On Twitter, hashtags (#) are commonly used to classify and link together tweets on related subjects.
The following pages track recent threads for a selection of hashtags that are popular with historians:
- #twitterstorians: this hashtag (established by @katrinagulliver), is an essential starting point for finding historians talking to each other; it’s used for a variety of news, links, questions and discussions
- #historyteacher: used by teachers for material relating to history education at various age levels
More Specialised Conversations
- Sciences, Medicine, Environment:
- #histsci, #histmed, #techhist, #envhist
- Places and Spaces
- #ChineseHistory, #LocalHistory, #EuropeanHistory, #UrbanHistory
- Related disciplines
- #digitalhumanities, #archaeology, #genealogy, #archives
You might have noticed #history is missing. This one is definitely worth a look, but it’s used in a very varied way that can make it hard to find particular interests. Other hashtags you might explore include #publichistory and #archives. You’ll often find several hashtags combined in one tweet – use these to start exploring!
The Conversations page – primarily for more specific threads than the running themes noted above. These may be based on hashtags, or they may use Twitter services like Storify to follow a discussion.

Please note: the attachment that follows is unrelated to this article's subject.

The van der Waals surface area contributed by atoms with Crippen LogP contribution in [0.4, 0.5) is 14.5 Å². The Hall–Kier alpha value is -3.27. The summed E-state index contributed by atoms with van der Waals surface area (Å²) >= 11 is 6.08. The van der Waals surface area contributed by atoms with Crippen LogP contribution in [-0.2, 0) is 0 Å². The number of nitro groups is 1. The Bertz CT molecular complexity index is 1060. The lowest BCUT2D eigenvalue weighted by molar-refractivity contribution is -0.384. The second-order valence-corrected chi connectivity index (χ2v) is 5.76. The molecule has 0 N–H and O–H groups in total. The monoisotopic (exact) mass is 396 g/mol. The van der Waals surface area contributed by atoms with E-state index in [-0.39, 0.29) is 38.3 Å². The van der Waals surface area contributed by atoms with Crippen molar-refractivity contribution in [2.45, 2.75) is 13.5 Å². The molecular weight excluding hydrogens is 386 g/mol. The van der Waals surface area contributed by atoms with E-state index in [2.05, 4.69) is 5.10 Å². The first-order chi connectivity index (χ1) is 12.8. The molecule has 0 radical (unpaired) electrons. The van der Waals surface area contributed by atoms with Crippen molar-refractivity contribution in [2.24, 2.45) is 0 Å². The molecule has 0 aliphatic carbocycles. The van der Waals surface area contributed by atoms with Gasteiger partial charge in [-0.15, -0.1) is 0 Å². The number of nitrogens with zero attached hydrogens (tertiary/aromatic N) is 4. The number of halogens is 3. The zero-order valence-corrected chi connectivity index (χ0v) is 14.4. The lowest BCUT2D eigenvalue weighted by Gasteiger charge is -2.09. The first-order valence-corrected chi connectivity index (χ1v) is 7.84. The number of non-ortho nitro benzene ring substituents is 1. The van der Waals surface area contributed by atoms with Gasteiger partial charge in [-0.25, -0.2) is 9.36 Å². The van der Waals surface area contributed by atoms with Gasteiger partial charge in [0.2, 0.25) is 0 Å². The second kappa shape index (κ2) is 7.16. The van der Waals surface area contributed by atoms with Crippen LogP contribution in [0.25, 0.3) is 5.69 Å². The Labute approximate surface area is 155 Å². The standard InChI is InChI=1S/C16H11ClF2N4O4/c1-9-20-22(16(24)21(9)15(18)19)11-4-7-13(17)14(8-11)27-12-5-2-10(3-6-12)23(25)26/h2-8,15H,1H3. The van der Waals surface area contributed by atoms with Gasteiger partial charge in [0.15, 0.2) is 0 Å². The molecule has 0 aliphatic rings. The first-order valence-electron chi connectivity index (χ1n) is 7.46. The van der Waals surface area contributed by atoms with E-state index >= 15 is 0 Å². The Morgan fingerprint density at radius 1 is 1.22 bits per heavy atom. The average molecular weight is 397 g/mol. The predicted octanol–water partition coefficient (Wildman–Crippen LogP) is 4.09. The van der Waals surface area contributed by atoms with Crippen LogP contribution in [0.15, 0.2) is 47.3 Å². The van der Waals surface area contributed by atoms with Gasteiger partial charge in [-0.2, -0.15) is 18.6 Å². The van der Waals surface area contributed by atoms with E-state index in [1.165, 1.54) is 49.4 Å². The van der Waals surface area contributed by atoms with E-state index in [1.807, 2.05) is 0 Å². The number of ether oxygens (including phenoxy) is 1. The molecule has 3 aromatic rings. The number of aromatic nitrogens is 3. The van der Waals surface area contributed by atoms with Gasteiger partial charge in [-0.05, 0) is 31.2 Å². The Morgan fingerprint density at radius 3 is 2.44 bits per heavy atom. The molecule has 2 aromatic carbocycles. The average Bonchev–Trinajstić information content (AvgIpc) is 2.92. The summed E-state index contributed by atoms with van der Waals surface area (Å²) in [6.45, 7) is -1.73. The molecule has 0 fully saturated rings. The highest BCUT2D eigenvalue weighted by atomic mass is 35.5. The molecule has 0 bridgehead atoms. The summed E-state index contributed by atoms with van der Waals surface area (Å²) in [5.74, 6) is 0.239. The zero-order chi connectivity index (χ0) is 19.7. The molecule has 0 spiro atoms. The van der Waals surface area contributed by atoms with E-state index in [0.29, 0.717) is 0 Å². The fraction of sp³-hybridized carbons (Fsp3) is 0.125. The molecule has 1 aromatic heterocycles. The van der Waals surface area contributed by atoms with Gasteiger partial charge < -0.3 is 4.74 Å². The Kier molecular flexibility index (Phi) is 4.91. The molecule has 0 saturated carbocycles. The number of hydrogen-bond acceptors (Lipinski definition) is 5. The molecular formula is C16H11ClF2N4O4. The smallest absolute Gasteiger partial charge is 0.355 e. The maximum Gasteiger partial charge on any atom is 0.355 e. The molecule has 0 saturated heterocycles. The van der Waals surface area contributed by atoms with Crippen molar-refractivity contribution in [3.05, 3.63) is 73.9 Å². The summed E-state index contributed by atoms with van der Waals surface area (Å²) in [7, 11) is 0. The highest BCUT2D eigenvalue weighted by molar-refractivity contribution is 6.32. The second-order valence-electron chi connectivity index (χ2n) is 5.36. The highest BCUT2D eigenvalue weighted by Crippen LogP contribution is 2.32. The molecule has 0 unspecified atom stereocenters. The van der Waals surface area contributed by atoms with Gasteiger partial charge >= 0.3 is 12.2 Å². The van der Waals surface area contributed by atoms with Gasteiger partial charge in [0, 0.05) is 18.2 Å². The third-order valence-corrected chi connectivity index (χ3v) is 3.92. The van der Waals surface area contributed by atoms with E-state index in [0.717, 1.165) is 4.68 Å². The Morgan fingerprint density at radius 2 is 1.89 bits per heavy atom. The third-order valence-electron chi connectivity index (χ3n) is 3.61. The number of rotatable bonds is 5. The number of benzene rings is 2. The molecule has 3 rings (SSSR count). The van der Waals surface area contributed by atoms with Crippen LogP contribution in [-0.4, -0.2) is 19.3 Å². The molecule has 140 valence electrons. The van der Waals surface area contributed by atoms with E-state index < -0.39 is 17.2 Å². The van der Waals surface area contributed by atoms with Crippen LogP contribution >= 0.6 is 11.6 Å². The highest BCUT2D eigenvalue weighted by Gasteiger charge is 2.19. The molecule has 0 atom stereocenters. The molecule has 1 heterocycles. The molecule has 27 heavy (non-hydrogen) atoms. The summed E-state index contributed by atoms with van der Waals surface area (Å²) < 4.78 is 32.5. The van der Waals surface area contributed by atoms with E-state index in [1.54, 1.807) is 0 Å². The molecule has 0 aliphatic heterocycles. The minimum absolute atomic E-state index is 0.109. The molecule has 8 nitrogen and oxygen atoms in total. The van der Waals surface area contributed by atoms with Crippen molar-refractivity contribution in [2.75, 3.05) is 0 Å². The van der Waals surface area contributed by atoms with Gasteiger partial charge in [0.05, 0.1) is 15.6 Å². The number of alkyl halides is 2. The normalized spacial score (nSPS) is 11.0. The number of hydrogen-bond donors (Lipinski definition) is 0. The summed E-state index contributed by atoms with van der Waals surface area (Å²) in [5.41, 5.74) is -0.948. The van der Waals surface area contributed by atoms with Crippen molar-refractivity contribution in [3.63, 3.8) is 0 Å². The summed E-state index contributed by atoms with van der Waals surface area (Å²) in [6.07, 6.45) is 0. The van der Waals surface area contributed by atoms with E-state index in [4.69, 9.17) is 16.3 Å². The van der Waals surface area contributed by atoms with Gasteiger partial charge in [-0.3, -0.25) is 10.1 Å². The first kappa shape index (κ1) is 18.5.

Items from the Broadsides and Bulletins which have been manually tagged for certain themes or categories. (They will probably be updated about once a month.)
- Katrina Gulliver’s #twitterstorians – this is the original #twitterstorians’ list, regularly updated!
- History of science blogs and twitter accounts – from the Medical Museion blog
- Wefollow: historian
- Five ways for historians to use Twitter – useful short guide from the American Historical Association’s blog
- Twitter 101 – a basic guide to get started
- The Broadside’s Resources tag – blog posts and articles with useful ideas, discussions or reflections on historians’ experience of using Twitter as a tool for research and/or teaching
- Twitter offers automated “who to follow” suggestions based on search terms (including hashtags). You could start by trying:
Lists are a Twitter feature for organising followed people by topics or themes, and they can be a very useful resource for finding people with shared interests. This is just a sample!
- European historians (@adevenney)
- historians (@DaintyBallerina)
- Shakespeareans (@DaintyBallerina)
- post-renaissance history (@hckGGREN)
- Renaissance Studies (@hckGGREN)
- historians (@HistoryToday)
- societies (@HistoryToday)
- museums (@HistoryToday)
- history of medicine and science (@history_geek)
- history of science (@beckyfh)
- British and Irish history (@Jason_M_Kelly)
- Digital history (@Jason_M_Kelly)
Some Lists for history educators
- teachers (@HistoryToday)
- educational organisations (@etwinninguk)
- social studies teachers (@Dontworryteach)
- education (@go2sali)
- we are history (@swanhistory)
Search Listorious for history-related Twitter Lists